178. Vital Information: For NBCC and State Counselor Examination
by Howard G. Rosenthal
list price: $69.95
(price subject to change: see help)
Asin: 1559590505
Catlog: Book (1993-01)
Publisher: Accelerated Development
Sales Rank: 578402
Average Customer Review: 5.0 out of 5 stars
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Book Description

This set is composed of three resources by Howard Rosenthal - the Encyclopedia of Counseling, Review Questions for NBCC and State Counselor Examination, Second Edition, and Vital Information for NBCC and State Counselor Examination, Second Edition ... Read more

Reviews (5)

5-0 out of 5 stars How I passed the NCE in one shot!
This anthology and the accompanying audio tapes were the key to passing this dreaded licensure requirement for Mental Health Counselors.I sat between two classmates at my exam.Each had used other preperatory books and even taken classes only to fail the exam in pior attempts.One of these friends had failed several times!By using these tools consistently for the three months prior to sitting for the exam, I not only passed but I scored quite highly.Not bad considering I have been test anxious all of my student life.I cannot recommend these tools too highly.

5-0 out of 5 stars A Class Act!
I was studying for the National Counselor Examination and a librarian told me that Dr. Rosenthal's Book the ENCYCLOPEDIA OF COUNSELING and his audio cassette preparation guide continue to be the top sellers on the market.Then I spoke to somebody marketing a different brand of study guide and even she recommended his materials in addition to her own! This book contains a wealth of information about every area you will encounter on the exam.Rosenthal packs a ton of material into 900 questions and answers, so that even the questions and the wrong answers impart key information.He also reveals some terrific memory devices.He writes the book like he is talking to you which makes sense since his bio indicates he has a lot of public speaking experience. For me, this helped fight boredom.I've never felt compelled to write a review on a book prior to this, however, this unusually lively book really delivers on its promise.If you look at the price of competitive study guides I think you'll agree that this gem would be a bargain even at twice the price you will pay.

4-0 out of 5 stars Rosenthal's Encyclopedia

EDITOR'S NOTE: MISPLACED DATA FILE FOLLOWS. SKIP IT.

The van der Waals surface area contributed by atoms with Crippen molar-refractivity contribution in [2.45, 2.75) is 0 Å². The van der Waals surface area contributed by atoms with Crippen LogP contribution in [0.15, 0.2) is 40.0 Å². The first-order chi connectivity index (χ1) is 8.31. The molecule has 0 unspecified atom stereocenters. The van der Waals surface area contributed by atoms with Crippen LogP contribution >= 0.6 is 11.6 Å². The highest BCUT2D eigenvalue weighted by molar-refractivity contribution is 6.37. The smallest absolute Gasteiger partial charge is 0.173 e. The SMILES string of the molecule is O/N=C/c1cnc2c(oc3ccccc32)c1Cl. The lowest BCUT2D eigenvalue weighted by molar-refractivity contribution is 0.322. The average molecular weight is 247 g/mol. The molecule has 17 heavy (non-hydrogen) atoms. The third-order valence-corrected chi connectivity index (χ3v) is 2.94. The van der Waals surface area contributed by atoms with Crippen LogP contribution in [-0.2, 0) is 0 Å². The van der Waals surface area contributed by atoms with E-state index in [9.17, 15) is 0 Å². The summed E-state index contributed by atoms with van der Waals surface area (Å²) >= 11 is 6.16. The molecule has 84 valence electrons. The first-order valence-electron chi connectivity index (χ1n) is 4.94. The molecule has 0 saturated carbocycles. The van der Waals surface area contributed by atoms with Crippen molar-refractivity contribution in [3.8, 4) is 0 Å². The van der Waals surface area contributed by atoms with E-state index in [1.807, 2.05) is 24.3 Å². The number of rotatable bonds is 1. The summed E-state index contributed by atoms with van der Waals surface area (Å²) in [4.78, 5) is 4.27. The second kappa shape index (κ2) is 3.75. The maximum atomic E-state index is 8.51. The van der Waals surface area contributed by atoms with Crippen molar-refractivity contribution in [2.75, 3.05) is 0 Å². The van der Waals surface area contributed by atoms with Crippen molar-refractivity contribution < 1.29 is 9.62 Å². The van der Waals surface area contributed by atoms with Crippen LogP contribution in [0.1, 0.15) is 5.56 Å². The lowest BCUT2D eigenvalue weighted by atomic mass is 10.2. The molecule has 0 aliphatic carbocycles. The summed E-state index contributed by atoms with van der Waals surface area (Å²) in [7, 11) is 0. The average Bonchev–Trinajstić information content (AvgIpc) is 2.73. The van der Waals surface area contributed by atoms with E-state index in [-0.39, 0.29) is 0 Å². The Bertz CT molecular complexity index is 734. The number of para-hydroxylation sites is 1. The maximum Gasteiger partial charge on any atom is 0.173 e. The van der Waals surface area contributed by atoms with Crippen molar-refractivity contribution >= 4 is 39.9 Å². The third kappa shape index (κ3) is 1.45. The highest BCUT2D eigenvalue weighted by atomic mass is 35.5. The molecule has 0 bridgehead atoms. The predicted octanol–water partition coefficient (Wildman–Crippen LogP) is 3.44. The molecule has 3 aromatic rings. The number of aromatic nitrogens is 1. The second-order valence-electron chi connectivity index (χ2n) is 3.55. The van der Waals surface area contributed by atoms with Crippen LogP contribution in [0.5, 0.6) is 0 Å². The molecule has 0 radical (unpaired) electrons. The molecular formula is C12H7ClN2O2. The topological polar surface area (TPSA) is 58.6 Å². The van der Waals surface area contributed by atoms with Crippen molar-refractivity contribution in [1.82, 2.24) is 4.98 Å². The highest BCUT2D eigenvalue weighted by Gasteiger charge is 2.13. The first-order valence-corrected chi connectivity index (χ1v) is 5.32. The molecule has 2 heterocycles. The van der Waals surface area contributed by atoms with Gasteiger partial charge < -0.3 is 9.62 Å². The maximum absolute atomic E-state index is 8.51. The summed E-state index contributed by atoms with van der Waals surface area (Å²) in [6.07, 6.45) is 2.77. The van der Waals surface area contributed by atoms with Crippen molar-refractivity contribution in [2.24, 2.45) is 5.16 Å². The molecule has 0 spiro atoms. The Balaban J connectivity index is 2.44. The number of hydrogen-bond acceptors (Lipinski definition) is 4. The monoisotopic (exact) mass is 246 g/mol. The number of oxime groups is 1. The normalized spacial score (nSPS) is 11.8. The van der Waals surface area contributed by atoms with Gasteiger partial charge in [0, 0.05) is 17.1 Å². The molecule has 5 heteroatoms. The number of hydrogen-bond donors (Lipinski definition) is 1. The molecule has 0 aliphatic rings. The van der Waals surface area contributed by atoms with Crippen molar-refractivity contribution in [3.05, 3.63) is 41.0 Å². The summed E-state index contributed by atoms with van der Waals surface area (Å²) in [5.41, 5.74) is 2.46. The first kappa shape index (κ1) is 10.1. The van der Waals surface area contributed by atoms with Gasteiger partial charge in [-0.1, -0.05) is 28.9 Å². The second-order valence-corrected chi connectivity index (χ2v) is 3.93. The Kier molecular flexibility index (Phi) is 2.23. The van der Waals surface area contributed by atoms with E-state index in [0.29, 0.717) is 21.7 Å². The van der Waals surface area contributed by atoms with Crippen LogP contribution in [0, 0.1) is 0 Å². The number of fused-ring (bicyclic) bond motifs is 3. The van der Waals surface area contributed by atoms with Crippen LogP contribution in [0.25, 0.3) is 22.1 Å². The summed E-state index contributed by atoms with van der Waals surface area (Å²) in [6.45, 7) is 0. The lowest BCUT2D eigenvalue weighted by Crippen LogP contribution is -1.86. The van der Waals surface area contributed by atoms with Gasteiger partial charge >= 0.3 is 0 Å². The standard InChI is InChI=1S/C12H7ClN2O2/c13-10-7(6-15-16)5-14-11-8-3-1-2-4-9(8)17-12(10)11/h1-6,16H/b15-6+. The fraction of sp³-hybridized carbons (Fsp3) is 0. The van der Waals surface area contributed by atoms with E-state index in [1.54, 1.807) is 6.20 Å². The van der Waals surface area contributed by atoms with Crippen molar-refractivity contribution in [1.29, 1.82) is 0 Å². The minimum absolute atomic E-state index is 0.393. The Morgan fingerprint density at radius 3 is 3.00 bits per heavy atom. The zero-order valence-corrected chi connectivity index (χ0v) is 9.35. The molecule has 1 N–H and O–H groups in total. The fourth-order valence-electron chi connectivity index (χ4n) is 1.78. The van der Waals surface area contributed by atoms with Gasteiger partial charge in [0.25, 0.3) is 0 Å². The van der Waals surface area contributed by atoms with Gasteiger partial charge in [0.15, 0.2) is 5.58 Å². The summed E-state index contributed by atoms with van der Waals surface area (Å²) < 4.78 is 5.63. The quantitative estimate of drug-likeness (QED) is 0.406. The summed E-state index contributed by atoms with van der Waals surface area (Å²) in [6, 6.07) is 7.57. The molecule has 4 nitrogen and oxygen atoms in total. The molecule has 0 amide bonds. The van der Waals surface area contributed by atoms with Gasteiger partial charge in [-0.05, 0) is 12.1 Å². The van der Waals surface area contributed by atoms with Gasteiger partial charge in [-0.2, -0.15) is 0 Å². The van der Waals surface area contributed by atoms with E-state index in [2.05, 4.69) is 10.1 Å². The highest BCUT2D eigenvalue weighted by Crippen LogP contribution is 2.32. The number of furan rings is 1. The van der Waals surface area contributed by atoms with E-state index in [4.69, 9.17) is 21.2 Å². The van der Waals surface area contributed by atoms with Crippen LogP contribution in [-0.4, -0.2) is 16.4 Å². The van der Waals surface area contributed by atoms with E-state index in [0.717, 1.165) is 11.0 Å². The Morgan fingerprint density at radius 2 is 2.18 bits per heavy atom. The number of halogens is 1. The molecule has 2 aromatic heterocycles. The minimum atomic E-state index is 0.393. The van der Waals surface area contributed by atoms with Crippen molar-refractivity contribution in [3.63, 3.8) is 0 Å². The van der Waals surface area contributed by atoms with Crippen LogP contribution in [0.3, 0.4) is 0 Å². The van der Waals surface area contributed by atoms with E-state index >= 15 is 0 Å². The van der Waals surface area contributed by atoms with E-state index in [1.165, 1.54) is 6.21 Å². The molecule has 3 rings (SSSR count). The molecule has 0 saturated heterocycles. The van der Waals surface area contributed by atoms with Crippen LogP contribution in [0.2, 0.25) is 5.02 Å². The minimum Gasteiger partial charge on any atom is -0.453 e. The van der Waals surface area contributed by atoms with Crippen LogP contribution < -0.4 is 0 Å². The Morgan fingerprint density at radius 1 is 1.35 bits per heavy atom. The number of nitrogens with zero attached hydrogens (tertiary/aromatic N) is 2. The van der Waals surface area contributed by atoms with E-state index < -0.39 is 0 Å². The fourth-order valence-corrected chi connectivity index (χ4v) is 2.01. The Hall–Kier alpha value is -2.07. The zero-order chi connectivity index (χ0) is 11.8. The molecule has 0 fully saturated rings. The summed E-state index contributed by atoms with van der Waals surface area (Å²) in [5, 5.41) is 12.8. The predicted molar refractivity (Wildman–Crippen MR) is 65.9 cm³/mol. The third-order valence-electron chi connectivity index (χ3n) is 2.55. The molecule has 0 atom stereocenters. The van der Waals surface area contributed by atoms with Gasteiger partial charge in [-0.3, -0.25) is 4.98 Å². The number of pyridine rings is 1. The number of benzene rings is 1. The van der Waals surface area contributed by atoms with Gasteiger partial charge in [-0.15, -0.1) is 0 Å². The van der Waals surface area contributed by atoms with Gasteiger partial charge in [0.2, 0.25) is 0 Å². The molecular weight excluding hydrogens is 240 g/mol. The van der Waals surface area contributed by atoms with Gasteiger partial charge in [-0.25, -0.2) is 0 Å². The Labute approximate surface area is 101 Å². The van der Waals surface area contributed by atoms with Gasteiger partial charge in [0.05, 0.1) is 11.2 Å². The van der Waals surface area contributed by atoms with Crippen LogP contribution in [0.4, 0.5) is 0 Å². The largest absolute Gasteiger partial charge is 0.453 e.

I have passed the PCLE, the Ohio counselor's exam drawn from a Texasdata-base.While I thought the book was excellent, few of theexasperatingly subtle, tricky and trivial questions on the PCLE related toquestions-and-answers from Rosenthal's book.Hopefully, the book is betterfor the National Counselor's Exam.

5-0 out of 5 stars Rosenthal's Encyclopedia of Counseling
I just passed the Ohio professional counselor's exam. I credit this in no small way to the time saving format of this book. I believe that it helped boost my score by at least 10%.

5-0 out of 5 stars A comprehensive tutorial for those taking the NCE
I am taking the NCE in April and have been studying with Rosenthal's "Encyclopedia" for about three weeks.Already, my test anxiety has decreased and I feel more prepared to take the exam.The format of thebook is in question/answer format, which does not give readers a very goodoutline to study from.It does however allow for an interactive reviewwhere you can guage your preparedness by the number of question you aregetting correct.There are countless study guides and course out therethat will charge $500 for a weekend.I would forget about all of those andget this review. ... Read more


179. Longitude: The True Story of a Lone Genius Who Solved the Greatest Scientific Problem of His Time
by Dava Sobel
list price: $17.95
our price: $17.95
(price subject to change: see help)
Asin: 1559273976
Catlog: Book (1996-03-01)
Publisher: Audio Renaissance
Sales Rank: 344796
Average Customer Review: 3.89 out of 5 stars
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Book Description

An exciting scientific adventure from the days of wooden ships and iron men, Longitude is full of heroism and chicanery, brilliance and the absurd.It is also a captivating brief history of astronomy, navigation and clockmaking.